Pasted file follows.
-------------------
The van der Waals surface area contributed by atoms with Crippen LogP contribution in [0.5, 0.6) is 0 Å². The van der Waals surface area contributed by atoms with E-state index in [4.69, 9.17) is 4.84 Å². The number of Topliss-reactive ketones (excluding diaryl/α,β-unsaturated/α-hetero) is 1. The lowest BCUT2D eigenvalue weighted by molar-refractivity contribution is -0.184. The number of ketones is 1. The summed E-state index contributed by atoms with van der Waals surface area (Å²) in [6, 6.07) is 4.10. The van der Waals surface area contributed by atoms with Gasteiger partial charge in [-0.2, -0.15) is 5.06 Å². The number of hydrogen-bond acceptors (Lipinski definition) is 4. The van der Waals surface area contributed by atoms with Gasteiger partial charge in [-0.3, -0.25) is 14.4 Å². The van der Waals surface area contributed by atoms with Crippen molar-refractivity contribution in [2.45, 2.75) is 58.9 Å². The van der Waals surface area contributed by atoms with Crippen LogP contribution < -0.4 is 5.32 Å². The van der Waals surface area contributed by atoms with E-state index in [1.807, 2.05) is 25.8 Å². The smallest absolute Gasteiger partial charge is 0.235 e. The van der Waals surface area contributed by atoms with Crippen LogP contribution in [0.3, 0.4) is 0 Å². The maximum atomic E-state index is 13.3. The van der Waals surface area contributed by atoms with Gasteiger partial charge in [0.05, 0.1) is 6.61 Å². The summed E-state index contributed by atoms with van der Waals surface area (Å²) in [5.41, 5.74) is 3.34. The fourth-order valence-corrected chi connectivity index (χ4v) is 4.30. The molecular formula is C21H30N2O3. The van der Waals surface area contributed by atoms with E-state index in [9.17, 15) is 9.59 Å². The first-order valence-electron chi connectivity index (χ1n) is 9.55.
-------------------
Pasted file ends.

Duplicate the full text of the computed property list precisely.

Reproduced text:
The van der Waals surface area contributed by atoms with Crippen LogP contribution in [0.5, 0.6) is 0 Å². The van der Waals surface area contributed by atoms with E-state index in [4.69, 9.17) is 4.84 Å². The number of Topliss-reactive ketones (excluding diaryl/α,β-unsaturated/α-hetero) is 1. The lowest BCUT2D eigenvalue weighted by molar-refractivity contribution is -0.184. The number of ketones is 1. The summed E-state index contributed by atoms with van der Waals surface area (Å²) in [6, 6.07) is 4.10. The van der Waals surface area contributed by atoms with Gasteiger partial charge in [-0.2, -0.15) is 5.06 Å². The number of hydrogen-bond acceptors (Lipinski definition) is 4. The van der Waals surface area contributed by atoms with Gasteiger partial charge in [-0.3, -0.25) is 14.4 Å². The van der Waals surface area contributed by atoms with Crippen molar-refractivity contribution in [2.45, 2.75) is 58.9 Å². The van der Waals surface area contributed by atoms with Crippen LogP contribution < -0.4 is 5.32 Å². The van der Waals surface area contributed by atoms with E-state index in [1.807, 2.05) is 25.8 Å². The smallest absolute Gasteiger partial charge is 0.235 e. The van der Waals surface area contributed by atoms with Crippen LogP contribution in [0.3, 0.4) is 0 Å². The maximum atomic E-state index is 13.3. The van der Waals surface area contributed by atoms with Gasteiger partial charge in [0.05, 0.1) is 6.61 Å². The summed E-state index contributed by atoms with van der Waals surface area (Å²) in [5.41, 5.74) is 3.34. The fourth-order valence-corrected chi connectivity index (χ4v) is 4.30. The molecular formula is C21H30N2O3. The van der Waals surface area contributed by atoms with E-state index in [9.17, 15) is 9.59 Å². The first-order valence-electron chi connectivity index (χ1n) is 9.55.